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[Ubuntu] Setting up suspend/wake for Flirc on Ubuntu


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First we need to enable wakeup on the USB bus to which your Flirc is connected.

  1. Determine which USB buses (if any) already have wakeup enabled:
    cat /proc/acpi/wakeup
    On my system, here's the result:
    		$ cat /proc/acpi/wakeup
    		Device S-state   Status   Sysfs node
    		P0P1   S4 *disabled  pci:0000:00:1e.0
    		P0P4   S4 *disabled  pci:0000:00:1c.0
    		P0P5   S4 *disabled  pci:0000:00:1c.1
    		P0P6   S4 *disabled  pci:0000:00:1c.2
    		P0P7   S4 *disabled
    		P0P8   S4 *disabled
    		P0P9   S4 *disabled
    		USB0   S3 *disabled  pci:0000:00:1d.0
    		USB1   S3 *disabled  pci:0000:00:1d.1
    		USB2   S3 *disabled  pci:0000:00:1d.2
    		USB3   S3 *disabled  pci:0000:00:1d.3
    		EUSB   S3 *disabled  pci:0000:00:1d.7    
  2. You'll need to be root for the next part, so:
    sudo su
  3. You need to determine which of those USB buses (the ones with USBX in the first column) is the one your Flirc is plugged into. Starting with the first bus in the list above, run:
    echo USB0 > /proc/acpi/wakeup
    If you run the command from step 1 again, the USB0 line should say enabled instead of disabled.
  4. Suspend the system, and see if you can wake it up with your remote.
  5. If the machine won't wake with your remote, wake it with the power button or over LAN and repeat step three using USB1 in place of USB0, then repeat step 4. Keep going until you find the bus to which your Flirc is attached.
Once you've found the bus the Flirc is on, it will keep working until you reboot the machine, unless you add the command to enable it to rc.local. To do so:
  1. leave root:
  2. edit the file:
    sudo nano /etc/rc.local
  3. Add this to the file below the comments and above the exit line:
    	sh -c 'echo "USB0"' > /proc/acpi/wakeup
    	echo "rc.local has completed sucessfully." >> /tmp/resume.log	
    Note: this assumes USB0 is the bus that worked in the top section. If yours worked on a different bus, change the number in this step accordingly. Here's an example of what the file might look like:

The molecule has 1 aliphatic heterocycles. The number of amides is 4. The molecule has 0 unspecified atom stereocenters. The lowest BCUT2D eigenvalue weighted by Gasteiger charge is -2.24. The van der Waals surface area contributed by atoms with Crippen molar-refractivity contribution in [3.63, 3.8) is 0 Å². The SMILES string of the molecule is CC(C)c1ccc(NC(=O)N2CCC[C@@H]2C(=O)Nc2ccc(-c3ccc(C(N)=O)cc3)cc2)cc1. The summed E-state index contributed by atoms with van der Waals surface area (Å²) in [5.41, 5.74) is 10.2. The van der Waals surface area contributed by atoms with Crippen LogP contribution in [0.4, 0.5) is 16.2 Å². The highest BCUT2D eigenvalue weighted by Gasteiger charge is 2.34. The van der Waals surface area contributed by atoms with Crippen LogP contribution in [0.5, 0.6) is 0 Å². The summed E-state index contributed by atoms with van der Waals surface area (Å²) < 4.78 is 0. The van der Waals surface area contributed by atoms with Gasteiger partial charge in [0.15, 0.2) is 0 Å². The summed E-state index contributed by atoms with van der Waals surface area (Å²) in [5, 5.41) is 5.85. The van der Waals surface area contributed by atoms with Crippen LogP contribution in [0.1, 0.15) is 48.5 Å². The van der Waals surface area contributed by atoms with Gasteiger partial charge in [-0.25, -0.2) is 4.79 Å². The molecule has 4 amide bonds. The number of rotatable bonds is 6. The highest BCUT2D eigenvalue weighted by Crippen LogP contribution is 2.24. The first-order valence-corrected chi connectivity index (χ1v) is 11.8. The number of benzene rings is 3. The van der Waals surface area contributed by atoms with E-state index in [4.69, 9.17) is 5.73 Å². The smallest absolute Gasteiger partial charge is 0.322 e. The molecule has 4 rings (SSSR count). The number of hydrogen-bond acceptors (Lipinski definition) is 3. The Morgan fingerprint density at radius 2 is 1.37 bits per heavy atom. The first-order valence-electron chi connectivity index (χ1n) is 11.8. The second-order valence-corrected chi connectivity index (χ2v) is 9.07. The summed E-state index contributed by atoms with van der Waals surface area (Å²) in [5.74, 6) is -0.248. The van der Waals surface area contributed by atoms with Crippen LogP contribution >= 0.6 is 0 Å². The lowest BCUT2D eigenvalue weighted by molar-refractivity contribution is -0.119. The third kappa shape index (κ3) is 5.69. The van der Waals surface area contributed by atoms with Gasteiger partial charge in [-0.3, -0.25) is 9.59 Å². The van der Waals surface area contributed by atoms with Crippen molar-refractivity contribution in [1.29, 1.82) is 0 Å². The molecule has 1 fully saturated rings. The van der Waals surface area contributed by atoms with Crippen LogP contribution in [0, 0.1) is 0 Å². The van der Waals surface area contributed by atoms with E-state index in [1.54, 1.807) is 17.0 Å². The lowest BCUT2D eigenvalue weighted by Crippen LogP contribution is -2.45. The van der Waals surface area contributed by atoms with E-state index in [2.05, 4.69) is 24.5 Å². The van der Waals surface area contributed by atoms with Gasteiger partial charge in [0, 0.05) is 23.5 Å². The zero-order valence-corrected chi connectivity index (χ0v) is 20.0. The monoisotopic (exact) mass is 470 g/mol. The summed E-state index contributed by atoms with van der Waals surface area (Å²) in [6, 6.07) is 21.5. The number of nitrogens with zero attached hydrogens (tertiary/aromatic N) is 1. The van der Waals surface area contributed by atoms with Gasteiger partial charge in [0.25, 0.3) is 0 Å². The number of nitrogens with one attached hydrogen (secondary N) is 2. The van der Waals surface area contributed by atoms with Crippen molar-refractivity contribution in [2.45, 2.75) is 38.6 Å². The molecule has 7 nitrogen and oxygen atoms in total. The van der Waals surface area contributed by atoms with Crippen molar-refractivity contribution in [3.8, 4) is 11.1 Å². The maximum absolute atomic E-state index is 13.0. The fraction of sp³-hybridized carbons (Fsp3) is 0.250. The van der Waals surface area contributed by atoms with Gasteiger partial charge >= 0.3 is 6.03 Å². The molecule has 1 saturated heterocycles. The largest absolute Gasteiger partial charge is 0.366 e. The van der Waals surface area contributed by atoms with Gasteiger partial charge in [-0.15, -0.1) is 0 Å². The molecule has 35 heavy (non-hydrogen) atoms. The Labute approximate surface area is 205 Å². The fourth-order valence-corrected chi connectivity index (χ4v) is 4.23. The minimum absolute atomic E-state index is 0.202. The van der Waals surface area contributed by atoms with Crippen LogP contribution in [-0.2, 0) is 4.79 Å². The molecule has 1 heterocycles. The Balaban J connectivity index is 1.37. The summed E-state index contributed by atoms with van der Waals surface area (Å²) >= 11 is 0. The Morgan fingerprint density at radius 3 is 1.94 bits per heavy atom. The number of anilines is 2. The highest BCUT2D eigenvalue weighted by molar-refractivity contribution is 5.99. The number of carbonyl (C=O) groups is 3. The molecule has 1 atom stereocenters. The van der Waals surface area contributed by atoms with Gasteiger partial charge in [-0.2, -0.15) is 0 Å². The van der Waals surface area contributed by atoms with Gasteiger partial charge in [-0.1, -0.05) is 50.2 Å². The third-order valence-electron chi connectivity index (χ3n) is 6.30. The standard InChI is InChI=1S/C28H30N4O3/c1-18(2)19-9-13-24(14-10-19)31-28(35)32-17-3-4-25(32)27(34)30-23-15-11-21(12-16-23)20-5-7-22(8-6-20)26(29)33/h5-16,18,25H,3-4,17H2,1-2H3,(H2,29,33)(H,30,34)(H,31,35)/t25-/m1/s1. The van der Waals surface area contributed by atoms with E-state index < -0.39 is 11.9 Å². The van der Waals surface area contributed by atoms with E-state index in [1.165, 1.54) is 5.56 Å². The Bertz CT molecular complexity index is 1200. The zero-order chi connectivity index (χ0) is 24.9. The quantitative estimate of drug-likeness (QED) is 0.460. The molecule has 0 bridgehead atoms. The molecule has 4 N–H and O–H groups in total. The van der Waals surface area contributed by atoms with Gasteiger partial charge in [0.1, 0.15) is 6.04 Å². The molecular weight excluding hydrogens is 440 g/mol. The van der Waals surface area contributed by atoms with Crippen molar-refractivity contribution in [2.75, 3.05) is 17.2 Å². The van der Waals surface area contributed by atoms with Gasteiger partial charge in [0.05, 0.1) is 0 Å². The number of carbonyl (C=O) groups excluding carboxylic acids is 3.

#!/bin/sh -e
    	# rc.local
    	# This script is executed at the end of each multiuser runlevel.
    	# Make sure that the script will "exit 0" on success or any other
    	# value on error.
    	# In order to enable or disable this script just change the execution
    	# bits.
    	# By default this script does nothing.	
    	sh -c 'echo "USB0"' > /proc/acpi/wakeup
    	echo "rc.local has completed sucessfully." >> /tmp/resume.log
    	exit 0	
  4. Save the file (Ctrl+X to save and exit, Y for yes, Enter to confirm the file name is the same).
  5. Reboot. If all went well, you should be able to wake your machine from sleep using your Flirc.
Note: if you want to eliminate the guess work in the top section and don't have a lot of USB devices that might interfere, you can just enable them all in rc.local. I've seen an Ubuntu forum poster say his rc.local file looks like this:

sh -c 'echo "USB4" > /proc/acpi/wakeup'

sh -c 'echo "USB3" > /proc/acpi/wakeup'

sh -c 'echo "USB2" > /proc/acpi/wakeup'

sh -c 'echo "USB1" > /proc/acpi/wakeup'

sh -c 'echo "USB0" > /proc/acpi/wakeup'

exit 0

There's also some steps you can take specifically if you're running XBMC and the machine wakes immediately when you put it to sleep. There's lots of good troubleshooting info and more to read at:

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One more quick note: even following the extra steps in the XBMC wiki to modify the grub file, I was getting immediate wakeups using Flirc firmware fw_wake_v6. Going back to Firmware 1.0 fixes this. It takes away the ability to use a mapped 'wake' button, but firmware 1.0 using the steps above *should* yield an Ubuntu system that wakes from suspend using any remote button that's programmed in your Flirc config.

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